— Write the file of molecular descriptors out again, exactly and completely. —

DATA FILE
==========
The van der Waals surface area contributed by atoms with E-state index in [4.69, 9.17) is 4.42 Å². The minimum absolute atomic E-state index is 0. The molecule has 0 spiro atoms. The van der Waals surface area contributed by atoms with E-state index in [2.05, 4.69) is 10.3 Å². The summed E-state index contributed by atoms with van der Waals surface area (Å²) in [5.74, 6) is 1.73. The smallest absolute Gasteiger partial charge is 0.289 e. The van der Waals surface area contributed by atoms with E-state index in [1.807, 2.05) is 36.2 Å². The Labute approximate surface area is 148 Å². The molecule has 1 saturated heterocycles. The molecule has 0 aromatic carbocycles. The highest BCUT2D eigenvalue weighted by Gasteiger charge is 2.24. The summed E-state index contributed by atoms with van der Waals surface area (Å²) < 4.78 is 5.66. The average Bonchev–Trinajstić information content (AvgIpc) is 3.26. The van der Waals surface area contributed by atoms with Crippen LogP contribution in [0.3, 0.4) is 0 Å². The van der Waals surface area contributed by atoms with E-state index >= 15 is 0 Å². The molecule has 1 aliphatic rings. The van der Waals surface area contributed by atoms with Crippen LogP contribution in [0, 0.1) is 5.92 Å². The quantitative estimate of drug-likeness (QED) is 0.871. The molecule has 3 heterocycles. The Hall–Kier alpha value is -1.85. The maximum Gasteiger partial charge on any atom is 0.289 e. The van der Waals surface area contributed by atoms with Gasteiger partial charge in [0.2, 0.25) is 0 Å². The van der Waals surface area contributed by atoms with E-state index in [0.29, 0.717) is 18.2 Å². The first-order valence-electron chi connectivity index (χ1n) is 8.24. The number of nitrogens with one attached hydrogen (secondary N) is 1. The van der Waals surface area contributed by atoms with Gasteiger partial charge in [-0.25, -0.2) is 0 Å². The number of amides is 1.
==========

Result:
The van der Waals surface area contributed by atoms with E-state index in [4.69, 9.17) is 4.42 Å². The minimum absolute atomic E-state index is 0. The molecule has 0 spiro atoms. The van der Waals surface area contributed by atoms with E-state index in [2.05, 4.69) is 10.3 Å². The summed E-state index contributed by atoms with van der Waals surface area (Å²) in [5.74, 6) is 1.73. The smallest absolute Gasteiger partial charge is 0.289 e. The van der Waals surface area contributed by atoms with E-state index in [1.807, 2.05) is 36.2 Å². The Labute approximate surface area is 148 Å². The molecule has 1 saturated heterocycles. The molecule has 0 aromatic carbocycles. The highest BCUT2D eigenvalue weighted by Gasteiger charge is 2.24. The summed E-state index contributed by atoms with van der Waals surface area (Å²) < 4.78 is 5.66. The average Bonchev–Trinajstić information content (AvgIpc) is 3.26. The van der Waals surface area contributed by atoms with Crippen LogP contribution in [0.3, 0.4) is 0 Å². The van der Waals surface area contributed by atoms with E-state index >= 15 is 0 Å². The molecule has 1 aliphatic rings. The van der Waals surface area contributed by atoms with Crippen LogP contribution in [0, 0.1) is 5.92 Å². The quantitative estimate of drug-likeness (QED) is 0.871. The molecule has 3 heterocycles. The Hall–Kier alpha value is -1.85. The maximum Gasteiger partial charge on any atom is 0.289 e. The van der Waals surface area contributed by atoms with Gasteiger partial charge in [0.2, 0.25) is 0 Å². The van der Waals surface area contributed by atoms with E-state index in [0.29, 0.717) is 18.2 Å². The first-order valence-electron chi connectivity index (χ1n) is 8.24. The number of nitrogens with one attached hydrogen (secondary N) is 1. The van der Waals surface area contributed by atoms with Gasteiger partial charge in [-0.25, -0.2) is 0 Å². The number of amides is 1.